• Research Areas

    • Literary and Cultural Studies
    • Contemporary African Literature & African Studies
    • Masculinities and Power
    • Social Media and Social Movements
    • Critical Theory
    • Theories and history of nation, nationalism, & transnationalism
    • Deconstruction
  • Doctoral Thesis

    Big Man Aesthetics: Masculinity, Power, and Contemporary African Literature


    Deborah Nyangulu successfully defended their PhD thesis at WWU Münster in July 2019. Deborah's dissertation examines allegorical significations of the trope of the Big Man and draws on an extensive corpus. They argues that while the notion of the Big Man performs a wide range of textual, literary, social, discursive, idiomatic, and political functions; a tropological analysis shows the Big Man as a referentially indirect mode of revealing truth about the nation in which uncertainties over national identity, manhood, leadership, gendered power relations and class hierarchies become visible. Framing their readings within the context of nascent nationalism in the post-colony and resurgent nationalism in the global north, the study is guided by the premise that Big Men are found everywhere but fragmented by local contingencies. Thus, the study champions a comparative study of Big Men which takes seriously (de-)constructions of manhood and avoids pitfalls of particular ethnographic studies that foreground exoticism and otherness. This transdisciplinary thesis therefore broadens the scope of comparative masculinity studies and situates the trope of the Big Man in its transnational, transgender, transcultural, and transcontinental manifestations. Its rich dialogue between popular and academic discourses as well as contemporary African Literature teases out the intersections of constructions of manhood, power relations and cultural representations.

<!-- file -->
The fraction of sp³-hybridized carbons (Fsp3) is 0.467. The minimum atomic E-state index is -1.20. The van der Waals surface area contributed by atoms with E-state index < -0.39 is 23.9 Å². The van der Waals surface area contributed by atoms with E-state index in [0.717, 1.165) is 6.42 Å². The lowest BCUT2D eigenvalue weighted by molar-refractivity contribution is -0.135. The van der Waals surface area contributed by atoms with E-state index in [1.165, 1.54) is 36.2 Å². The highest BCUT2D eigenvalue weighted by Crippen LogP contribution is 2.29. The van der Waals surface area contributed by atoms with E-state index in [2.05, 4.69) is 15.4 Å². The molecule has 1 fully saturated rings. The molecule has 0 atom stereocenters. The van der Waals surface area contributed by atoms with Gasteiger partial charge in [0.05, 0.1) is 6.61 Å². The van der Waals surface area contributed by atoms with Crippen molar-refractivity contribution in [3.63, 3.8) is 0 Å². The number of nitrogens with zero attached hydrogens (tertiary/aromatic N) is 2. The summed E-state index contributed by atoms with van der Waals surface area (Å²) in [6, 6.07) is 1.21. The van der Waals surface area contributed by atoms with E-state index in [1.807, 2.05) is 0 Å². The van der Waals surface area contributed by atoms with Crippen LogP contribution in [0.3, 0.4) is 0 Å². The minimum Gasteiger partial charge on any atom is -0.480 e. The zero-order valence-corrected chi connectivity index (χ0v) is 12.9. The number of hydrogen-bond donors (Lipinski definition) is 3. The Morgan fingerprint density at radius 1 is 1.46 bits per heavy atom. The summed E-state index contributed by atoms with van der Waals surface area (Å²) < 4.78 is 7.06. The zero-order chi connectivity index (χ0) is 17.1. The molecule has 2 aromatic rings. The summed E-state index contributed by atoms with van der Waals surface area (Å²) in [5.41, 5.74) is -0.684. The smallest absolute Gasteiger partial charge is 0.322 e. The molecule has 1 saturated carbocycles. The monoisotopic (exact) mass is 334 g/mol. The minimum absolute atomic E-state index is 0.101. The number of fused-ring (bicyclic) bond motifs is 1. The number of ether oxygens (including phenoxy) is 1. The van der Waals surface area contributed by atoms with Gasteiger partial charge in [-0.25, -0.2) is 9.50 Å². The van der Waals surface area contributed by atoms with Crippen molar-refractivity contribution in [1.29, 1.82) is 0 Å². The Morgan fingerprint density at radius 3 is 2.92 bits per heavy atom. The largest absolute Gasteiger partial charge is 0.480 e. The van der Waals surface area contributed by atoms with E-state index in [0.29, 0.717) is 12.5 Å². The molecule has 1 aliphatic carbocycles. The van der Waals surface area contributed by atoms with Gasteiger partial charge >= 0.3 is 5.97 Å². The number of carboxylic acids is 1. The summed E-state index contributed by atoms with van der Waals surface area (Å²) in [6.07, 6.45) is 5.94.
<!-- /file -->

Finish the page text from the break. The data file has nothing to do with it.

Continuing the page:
• Publications